Now, school districts are popping headsets over the students’ ears to help them learn everything from foreign languages to science. Duke University is currently using iPods for course materials in over ninety of their classes. YouTube has become part of curriculum offerings. Social networking sites are being used to keep students informed about everything from their homework assignments and upcoming tests to their study groups’ activities.

It’s all positive disruption.

Now I’ll bet you’re sitting there reading this and wondering why I’m going on so much about so many things that are practically no-brainers. They’re just common sense. The next logical step. What’s the big deal?

The fact that you ask the question is one of the hallmarks of positive disruption. It seems so abundantly clear – so easy and straightforward – that no one is surprised by it. The technology exists and these guys are just taking advantage of it.

Surprisingly, this really is a big deal. Because, unfortunately, organizations tend to unconsciously spend their time in the past – because it’s the way we’ve always done it. Because it’s been successful up until now (even when it hasn’t). Because that’s not how we define ourselves. Because we can’t do that here. It just wouldn’t work.

Yes, it would. Take my word for it. Better yet, take Radiohead’s – and EMI’s.

Probably the clearest sign of the success – and danger – of Radiohead’s disruption came from Guy Hands, the new owner of their former label, EMI.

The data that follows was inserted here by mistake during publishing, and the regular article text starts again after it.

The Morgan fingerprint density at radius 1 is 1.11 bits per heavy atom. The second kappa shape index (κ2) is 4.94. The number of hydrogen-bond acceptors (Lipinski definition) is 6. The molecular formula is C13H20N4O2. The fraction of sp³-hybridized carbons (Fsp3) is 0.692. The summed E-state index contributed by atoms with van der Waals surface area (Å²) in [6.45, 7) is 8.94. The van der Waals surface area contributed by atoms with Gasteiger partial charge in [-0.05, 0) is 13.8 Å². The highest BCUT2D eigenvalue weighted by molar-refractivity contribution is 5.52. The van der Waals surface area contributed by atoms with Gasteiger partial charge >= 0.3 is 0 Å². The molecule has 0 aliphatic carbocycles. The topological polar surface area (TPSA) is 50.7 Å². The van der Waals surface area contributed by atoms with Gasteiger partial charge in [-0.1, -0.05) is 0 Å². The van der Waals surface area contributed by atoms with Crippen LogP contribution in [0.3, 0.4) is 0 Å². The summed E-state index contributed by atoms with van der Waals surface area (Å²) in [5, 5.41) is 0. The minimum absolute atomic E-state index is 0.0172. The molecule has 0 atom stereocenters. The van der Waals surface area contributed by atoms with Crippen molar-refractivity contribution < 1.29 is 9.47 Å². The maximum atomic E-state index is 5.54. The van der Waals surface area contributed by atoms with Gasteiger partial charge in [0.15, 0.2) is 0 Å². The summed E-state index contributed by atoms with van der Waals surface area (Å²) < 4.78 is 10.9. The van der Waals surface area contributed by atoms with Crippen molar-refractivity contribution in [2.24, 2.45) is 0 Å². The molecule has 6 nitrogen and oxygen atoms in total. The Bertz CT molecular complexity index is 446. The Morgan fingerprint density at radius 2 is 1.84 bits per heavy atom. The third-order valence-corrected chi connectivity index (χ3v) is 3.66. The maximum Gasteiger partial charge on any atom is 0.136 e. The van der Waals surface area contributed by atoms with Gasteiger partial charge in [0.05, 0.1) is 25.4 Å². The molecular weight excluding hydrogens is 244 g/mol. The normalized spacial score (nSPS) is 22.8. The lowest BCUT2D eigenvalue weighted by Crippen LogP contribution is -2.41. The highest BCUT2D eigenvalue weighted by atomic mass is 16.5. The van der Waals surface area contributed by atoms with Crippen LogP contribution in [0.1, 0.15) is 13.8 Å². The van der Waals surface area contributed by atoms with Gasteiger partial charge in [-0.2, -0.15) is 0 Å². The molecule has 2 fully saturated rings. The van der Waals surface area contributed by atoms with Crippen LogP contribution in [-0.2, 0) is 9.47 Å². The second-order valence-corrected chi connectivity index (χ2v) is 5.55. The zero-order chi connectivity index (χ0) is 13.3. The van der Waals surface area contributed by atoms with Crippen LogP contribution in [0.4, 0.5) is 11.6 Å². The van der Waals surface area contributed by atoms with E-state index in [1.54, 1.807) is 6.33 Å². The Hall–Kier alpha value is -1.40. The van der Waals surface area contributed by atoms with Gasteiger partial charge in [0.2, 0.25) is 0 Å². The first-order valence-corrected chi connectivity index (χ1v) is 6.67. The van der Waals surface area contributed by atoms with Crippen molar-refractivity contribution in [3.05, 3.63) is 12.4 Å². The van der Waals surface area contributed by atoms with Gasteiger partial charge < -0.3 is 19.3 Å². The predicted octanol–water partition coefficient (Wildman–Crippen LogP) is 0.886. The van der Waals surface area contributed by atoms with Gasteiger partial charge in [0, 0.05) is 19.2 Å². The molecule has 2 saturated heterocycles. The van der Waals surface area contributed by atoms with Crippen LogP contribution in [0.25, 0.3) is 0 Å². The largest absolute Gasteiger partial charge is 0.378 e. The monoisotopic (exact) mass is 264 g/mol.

In an email to staff he described Radiohead’s move as “a wake-up call which we should all welcome and respond to with creativity and energy....The recorded music industry...has for too long been dependent on how many CDs can be sold. Rather than embracing digitalization and the opportunities it brings for promotion of product and distribution through multiple channels, the industry has stuck its head in the sand.”

And that’s what it’s time for you to do in your organization. Get your heads out of the proverbial sand. Only you’re not just embracing digitalization. You’re embracing every opportunity that every technology – and more – has to offer.

You need to corral all the thinking talents of everyone across your enterprise to identify ways that the organization can use what already exists – within and elsewhere – to improve upon all the things you do.